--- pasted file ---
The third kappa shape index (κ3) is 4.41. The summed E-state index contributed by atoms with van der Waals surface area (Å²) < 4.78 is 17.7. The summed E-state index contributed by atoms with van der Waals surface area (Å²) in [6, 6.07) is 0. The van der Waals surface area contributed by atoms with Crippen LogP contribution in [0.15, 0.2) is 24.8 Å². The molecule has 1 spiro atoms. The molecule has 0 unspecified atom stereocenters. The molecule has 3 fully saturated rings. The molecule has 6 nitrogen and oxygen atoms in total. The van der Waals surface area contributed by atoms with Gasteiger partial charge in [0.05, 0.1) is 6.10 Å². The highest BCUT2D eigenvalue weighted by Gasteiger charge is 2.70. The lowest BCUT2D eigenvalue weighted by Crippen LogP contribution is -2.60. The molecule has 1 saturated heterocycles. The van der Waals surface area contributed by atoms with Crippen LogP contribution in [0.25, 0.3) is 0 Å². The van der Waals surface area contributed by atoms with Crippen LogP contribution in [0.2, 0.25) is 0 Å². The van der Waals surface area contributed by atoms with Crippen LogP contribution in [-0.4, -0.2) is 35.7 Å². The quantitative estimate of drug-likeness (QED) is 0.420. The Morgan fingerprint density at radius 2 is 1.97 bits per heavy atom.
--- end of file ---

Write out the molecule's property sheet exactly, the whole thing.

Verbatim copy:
The third kappa shape index (κ3) is 4.41. The summed E-state index contributed by atoms with van der Waals surface area (Å²) < 4.78 is 17.7. The summed E-state index contributed by atoms with van der Waals surface area (Å²) in [6, 6.07) is 0. The van der Waals surface area contributed by atoms with Crippen LogP contribution in [0.15, 0.2) is 24.8 Å². The molecule has 1 spiro atoms. The molecule has 0 unspecified atom stereocenters. The molecule has 3 fully saturated rings. The molecule has 6 nitrogen and oxygen atoms in total. The van der Waals surface area contributed by atoms with Gasteiger partial charge in [0.05, 0.1) is 6.10 Å². The highest BCUT2D eigenvalue weighted by Gasteiger charge is 2.70. The lowest BCUT2D eigenvalue weighted by Crippen LogP contribution is -2.60. The molecule has 1 saturated heterocycles. The van der Waals surface area contributed by atoms with Crippen LogP contribution in [0.25, 0.3) is 0 Å². The van der Waals surface area contributed by atoms with Crippen LogP contribution in [0.2, 0.25) is 0 Å². The van der Waals surface area contributed by atoms with Crippen LogP contribution in [-0.4, -0.2) is 35.7 Å². The quantitative estimate of drug-likeness (QED) is 0.420. The Morgan fingerprint density at radius 2 is 1.97 bits per heavy atom.